NW that's what I call comedy

City Life's Manchester final

The reputation of any comedy competition is only as good as the talent it finds.

As such, the City Life Comedian Of The Year contest has an enviable track record - helping catapult the likes of Caroline Aherne, Peter Kay, Dave Gorman and Johnny Vegas into the big time.

Of course, in 12 years, not everyone has gone onto such great things, but the sell-out audience at the Manchester Comedy Store were all hoping to see at least a couple of stars of the future. I have the feeling they won't be disappointed.

In the unenviable position of opening proceedings was Jo Dakin, who assumes the guise of a psychotic stalker bitch, complete with body parts as souvenirs.

It's an interesting character, but it doesn't quite come off. Would someone so unhinged really talk in the measured, deliberate way she does? Would they crack those laboured puns?

She held the room's undivided attention, but aside from a couple of splendid asides, failed to do much with it. More interesting than funny.

Martin Cassidy also failed to raise the stakes much higher. His scope for material was very limited - stretching fom Ready Steady Cook all the way to Can't Cook Won't Cook, with some DIY SOS thrown in for good measure.

It's a dull person whose experience is limited to low-rent TV, and the same applies to comics, even though the topics are, unfortunately, likely to be familiar to our couch-potato society.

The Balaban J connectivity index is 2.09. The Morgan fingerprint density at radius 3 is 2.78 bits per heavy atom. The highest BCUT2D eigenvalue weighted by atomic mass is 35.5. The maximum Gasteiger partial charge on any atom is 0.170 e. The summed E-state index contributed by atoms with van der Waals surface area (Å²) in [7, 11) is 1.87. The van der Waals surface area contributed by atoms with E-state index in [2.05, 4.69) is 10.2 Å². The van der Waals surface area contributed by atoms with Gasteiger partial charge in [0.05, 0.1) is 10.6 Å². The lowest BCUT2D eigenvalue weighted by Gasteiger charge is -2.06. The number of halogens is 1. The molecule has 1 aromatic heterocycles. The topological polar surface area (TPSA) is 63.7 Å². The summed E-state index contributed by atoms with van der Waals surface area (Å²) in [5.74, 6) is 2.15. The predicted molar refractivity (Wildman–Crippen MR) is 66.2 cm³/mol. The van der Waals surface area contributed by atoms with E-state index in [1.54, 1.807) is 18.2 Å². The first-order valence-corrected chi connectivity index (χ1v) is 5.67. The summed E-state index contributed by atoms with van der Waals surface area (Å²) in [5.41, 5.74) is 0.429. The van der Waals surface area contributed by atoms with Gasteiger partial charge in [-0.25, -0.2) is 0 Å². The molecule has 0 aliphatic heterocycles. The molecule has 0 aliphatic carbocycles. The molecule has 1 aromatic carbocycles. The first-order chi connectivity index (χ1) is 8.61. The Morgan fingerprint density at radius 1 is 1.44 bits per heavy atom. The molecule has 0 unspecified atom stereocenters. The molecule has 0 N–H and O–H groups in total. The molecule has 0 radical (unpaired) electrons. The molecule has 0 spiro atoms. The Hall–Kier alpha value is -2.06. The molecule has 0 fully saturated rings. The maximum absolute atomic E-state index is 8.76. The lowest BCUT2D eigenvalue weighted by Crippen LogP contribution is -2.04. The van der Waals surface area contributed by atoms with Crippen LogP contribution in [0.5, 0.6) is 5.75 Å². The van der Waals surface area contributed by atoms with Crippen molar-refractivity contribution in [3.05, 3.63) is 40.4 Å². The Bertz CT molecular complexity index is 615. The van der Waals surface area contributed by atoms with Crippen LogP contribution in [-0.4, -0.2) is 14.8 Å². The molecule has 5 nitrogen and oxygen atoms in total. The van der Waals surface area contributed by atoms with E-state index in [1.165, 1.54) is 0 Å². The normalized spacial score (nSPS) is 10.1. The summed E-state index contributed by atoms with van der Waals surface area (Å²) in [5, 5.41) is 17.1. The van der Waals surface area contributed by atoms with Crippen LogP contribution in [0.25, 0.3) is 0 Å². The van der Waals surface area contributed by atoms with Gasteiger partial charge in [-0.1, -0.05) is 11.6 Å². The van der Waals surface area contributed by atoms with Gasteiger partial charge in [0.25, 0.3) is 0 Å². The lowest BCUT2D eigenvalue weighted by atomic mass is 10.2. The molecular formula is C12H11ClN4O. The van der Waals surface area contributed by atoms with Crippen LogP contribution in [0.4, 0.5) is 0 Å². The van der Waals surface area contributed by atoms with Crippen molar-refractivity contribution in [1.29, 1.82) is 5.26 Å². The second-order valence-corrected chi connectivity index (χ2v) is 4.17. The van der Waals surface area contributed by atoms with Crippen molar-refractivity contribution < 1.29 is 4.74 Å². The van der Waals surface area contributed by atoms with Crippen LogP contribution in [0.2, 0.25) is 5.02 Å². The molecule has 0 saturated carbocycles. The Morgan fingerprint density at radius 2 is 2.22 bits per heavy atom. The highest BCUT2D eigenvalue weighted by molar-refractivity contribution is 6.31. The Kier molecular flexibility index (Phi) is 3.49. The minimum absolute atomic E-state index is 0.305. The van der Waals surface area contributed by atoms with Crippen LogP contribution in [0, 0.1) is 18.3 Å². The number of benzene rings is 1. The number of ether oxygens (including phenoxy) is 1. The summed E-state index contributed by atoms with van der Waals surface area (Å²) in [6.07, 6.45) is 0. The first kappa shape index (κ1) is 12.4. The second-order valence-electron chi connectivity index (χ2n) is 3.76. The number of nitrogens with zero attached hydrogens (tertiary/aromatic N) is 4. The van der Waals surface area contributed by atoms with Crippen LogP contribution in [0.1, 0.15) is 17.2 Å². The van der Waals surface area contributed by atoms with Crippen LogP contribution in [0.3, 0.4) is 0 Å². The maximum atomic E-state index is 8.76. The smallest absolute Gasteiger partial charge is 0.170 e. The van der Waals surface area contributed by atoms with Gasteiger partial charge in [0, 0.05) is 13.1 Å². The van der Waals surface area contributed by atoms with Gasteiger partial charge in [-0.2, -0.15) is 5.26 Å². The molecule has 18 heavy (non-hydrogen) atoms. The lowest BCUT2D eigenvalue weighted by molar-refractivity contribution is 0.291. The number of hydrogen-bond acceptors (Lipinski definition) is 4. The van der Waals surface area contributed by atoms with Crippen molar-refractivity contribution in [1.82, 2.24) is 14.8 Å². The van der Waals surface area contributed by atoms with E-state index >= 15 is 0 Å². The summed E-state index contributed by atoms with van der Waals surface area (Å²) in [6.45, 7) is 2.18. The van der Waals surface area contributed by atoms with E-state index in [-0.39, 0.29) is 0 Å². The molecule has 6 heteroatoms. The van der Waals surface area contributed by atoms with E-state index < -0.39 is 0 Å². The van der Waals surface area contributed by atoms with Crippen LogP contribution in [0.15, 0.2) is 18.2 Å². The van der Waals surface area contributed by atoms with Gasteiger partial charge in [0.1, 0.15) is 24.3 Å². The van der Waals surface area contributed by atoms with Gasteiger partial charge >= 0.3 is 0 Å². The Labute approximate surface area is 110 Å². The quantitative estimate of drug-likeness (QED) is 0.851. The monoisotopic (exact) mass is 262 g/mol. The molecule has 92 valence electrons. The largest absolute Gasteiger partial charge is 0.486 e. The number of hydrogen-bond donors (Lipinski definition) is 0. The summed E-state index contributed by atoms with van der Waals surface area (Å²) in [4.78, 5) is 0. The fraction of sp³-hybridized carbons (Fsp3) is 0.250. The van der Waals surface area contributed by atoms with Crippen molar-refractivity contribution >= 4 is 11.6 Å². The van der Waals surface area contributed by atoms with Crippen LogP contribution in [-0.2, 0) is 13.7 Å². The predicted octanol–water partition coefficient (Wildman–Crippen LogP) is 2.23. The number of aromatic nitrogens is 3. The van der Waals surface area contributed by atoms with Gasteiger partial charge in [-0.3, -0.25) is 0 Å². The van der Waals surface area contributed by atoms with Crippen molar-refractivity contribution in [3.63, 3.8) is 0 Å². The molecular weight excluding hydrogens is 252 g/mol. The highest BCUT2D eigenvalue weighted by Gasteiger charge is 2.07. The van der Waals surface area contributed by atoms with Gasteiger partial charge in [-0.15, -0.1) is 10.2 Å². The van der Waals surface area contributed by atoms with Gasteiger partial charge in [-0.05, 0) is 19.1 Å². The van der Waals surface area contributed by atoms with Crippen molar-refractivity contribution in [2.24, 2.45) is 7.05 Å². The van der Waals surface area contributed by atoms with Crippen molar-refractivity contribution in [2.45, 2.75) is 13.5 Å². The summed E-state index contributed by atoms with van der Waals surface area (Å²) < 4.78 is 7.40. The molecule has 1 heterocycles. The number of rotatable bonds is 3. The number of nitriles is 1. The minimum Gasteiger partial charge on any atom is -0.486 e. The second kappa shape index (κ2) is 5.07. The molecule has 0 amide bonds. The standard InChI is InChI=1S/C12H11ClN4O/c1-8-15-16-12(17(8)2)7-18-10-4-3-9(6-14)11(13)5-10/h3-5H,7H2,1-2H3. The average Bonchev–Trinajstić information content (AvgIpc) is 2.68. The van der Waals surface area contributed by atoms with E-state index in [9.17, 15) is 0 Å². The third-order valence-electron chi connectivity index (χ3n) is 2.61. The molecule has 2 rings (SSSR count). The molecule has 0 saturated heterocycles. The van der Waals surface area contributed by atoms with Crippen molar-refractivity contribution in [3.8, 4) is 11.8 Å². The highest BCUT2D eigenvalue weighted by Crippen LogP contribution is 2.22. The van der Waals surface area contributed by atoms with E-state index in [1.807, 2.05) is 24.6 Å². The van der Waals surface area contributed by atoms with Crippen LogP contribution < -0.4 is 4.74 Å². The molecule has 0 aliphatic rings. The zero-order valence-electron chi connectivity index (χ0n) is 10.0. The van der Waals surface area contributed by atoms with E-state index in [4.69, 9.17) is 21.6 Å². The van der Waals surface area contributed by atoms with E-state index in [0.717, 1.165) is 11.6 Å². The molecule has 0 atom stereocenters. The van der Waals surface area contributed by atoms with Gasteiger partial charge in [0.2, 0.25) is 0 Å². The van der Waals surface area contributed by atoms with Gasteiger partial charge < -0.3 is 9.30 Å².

In fairness, he does touch upon other subjects - often as the set-up for some basic double entendres - but aside from an inspired look at the Guinness Book Of Records, didn't really make an impact.

The chasm between Cassidy and third act Des Sharples was pronounced, revealing that indescribable 'star quality' that separates the jobbing comedian from the naturals.

Charismatic, confident and effortless, Sharples electrified the room like a human Van der Graaf generator - instantly raising the energy and keeping the momentum going throughout his unfailingly fast and funny set.

The punchlines keep rolling in this lively set that mixed topical, personal and observation styles into a most impressive whole. And he has the most brilliant execution, utterly suckering the audience before unveiling the unexpected pay-off.

Competition-wise, he was going to take some beating.

First up after the break was Bill Woolland, who spent a lot of time geeing up the audience, which was a little unnecessary given the faultless job that compere Justin Moorhouse (pictured), himself a previous winner, was doing.

But we could have done with less banter and more punchlines. In his chatty style he told of his forays into That London, reinforcing a couple of Scouse stereotypes along the way. And some of his punchlines - among them some barely-disguised knob gags - couldn't have been more obvious if they had been heralded with amber flashing lights and a blazing siren.

Dominic Wooodward is trying to do for Oldham what Peter Kay does for Bolton, painting a homesy image of the quirky people from his home town.